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Lions Roar : September 2018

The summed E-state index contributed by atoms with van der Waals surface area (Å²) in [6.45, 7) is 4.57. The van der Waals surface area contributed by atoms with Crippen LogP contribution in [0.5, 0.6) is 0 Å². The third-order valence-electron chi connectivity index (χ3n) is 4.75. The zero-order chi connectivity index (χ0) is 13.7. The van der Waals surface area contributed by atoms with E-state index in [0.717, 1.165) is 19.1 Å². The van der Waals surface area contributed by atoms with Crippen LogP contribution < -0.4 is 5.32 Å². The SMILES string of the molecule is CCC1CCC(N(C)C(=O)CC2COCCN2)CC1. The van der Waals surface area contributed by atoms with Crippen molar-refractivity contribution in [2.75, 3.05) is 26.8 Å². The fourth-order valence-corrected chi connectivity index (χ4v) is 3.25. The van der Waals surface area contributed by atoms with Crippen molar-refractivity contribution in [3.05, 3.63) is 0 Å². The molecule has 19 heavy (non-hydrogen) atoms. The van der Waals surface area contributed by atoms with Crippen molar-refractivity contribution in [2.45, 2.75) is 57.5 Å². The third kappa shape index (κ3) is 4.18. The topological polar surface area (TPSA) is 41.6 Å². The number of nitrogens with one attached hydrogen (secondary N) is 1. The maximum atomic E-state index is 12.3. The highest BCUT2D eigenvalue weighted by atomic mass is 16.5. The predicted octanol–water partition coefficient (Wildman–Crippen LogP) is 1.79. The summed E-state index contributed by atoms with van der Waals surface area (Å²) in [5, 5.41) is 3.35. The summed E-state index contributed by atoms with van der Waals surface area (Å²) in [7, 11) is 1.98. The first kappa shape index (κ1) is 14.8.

A hobby of mine is tending to my bonsai trees. Bonsai trees are living art, and through them I see the beautiful and impermanent aspects of nature. These trees, like all living things, are subject to birth, aging, sickness, and death. When I place wires on branches to manipulate shape, cut back foliage, or repot, I force my hand on nature, but taking control like this only reminds me that I have no control. At any time, these plants could cross the line from being healthy and go directly into the compost bin. This hobby helps to illuminate things as they are and soften my shell. Through my trees, I see a path, I see my path. —Richard Daley, Albany, New York For me painting is both a mindfulness practice and an expression of my practice. I’m interested in the tactile, immediate nature of painting. I explore color and form and let the energy of the moment guide me. When I’m painting, and focused on the land and the light, I’m connecting to the Earth. I think about our practice of bowing deeply and touching the Earth. We are the Earth and connected to all of life. I hope that my paintings convey stability and calm. Being in touch with the Earth helps me regain my balance and gives me the strength to help others. —Abbie Chessler, Lost River, West Virginia My work, through no particularly conscious effort, is moving more toward a visual haiku approach. That is, I now see my photographs as crystalized moments of simple, precon- ceptual perception rather than as concep- tualized comments on subject matter or illustrations of ideas. In other words, things simply catch my eye, and then the making of the photograph becomes a deliberate pro- cess of distilling and giving that pure moment of perception a concrete form that can then be shared with others. While many of the images tend toward abstraction, I always point back to the reality of the subject through simple identifying captions. —Steve Mosch, Savannah, Georgia SHARE YOUR WISDOM How do you express your Buddhist practice through art and creativity? How does Buddhism change the way you date? Send your answer, location, and a photo of your work to email@example.com I sit in silence, at my art table, gathering my paints, pencils, pastels. I fill a shallow ceramic bowl with water to wet the brushes. I put colors onto a palette and mix them. I place a brush in the paint, then on the canvas. With each of these steps, I take a breath, and the breathing keeps pace as I paint, in silence. —Anne Scherer, Rochester, Minnesota I start by drawing the image with a traditional grid. The image is then trans- ferred onto a sheet of copper and beaten in repoussé. I complete the metal fin- ishing with various types and colors of karat gold leaf, platinum, and silver leaf. Gemstones are mounted as jewellery on some sculptures and the face painted to open the eyes. The sculpture is then filled with precious items and texts, mounted on brocades, and framed for display. As my dharma practice, it’s a combination of mindfulness and developing the paramitas. It’s also a skillful activity in gilding and painting, the study of iconography, Buddhist philosophy, mantras, and visualization. Plus, it’s a multi-denominational activity and study of comparative Buddhist tradition as I gild everything from Burmese Buddha thrones, to Tibetan deities and bodhisattvas, to Chinese gods and goddesses. I’m currently gilding an eight-foot seated buddha, a replica of the Jade Buddha. I make the wish that my artwork will be of benefit to countless sentient beings. —Martin Walker-Watson, Bruny Island, Australia I’ve been drawing for many years but just lately have wanted to “do something with it.” Meditating while painting seems to be a way of life for me. —Bruce Baldwin, North Carolina LION’S ROAR | SEPTEMBER 2018 21